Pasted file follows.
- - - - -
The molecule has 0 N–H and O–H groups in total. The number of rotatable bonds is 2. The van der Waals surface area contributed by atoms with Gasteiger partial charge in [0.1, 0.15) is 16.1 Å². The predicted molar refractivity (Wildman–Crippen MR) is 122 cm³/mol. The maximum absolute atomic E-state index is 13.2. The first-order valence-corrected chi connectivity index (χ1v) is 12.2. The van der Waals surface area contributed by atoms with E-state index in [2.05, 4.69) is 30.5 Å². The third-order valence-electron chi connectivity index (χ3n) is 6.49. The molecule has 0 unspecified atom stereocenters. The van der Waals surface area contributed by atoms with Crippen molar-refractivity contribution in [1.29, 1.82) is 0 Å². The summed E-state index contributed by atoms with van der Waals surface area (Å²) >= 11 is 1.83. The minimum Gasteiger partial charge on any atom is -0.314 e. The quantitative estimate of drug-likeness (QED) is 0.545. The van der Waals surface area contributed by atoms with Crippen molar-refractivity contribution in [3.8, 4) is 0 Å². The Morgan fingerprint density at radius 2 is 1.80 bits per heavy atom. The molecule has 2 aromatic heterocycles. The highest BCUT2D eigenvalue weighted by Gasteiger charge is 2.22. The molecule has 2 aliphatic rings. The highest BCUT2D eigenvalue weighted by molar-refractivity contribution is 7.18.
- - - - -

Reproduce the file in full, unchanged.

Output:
The molecule has 0 N–H and O–H groups in total. The number of rotatable bonds is 2. The van der Waals surface area contributed by atoms with Gasteiger partial charge in [0.1, 0.15) is 16.1 Å². The predicted molar refractivity (Wildman–Crippen MR) is 122 cm³/mol. The maximum absolute atomic E-state index is 13.2. The first-order valence-corrected chi connectivity index (χ1v) is 12.2. The van der Waals surface area contributed by atoms with E-state index in [2.05, 4.69) is 30.5 Å². The third-order valence-electron chi connectivity index (χ3n) is 6.49. The molecule has 0 unspecified atom stereocenters. The van der Waals surface area contributed by atoms with Crippen molar-refractivity contribution in [1.29, 1.82) is 0 Å². The summed E-state index contributed by atoms with van der Waals surface area (Å²) >= 11 is 1.83. The minimum Gasteiger partial charge on any atom is -0.314 e. The quantitative estimate of drug-likeness (QED) is 0.545. The van der Waals surface area contributed by atoms with Crippen molar-refractivity contribution in [3.8, 4) is 0 Å². The Morgan fingerprint density at radius 2 is 1.80 bits per heavy atom. The molecule has 2 aromatic heterocycles. The highest BCUT2D eigenvalue weighted by Gasteiger charge is 2.22. The molecule has 2 aliphatic rings. The highest BCUT2D eigenvalue weighted by molar-refractivity contribution is 7.18.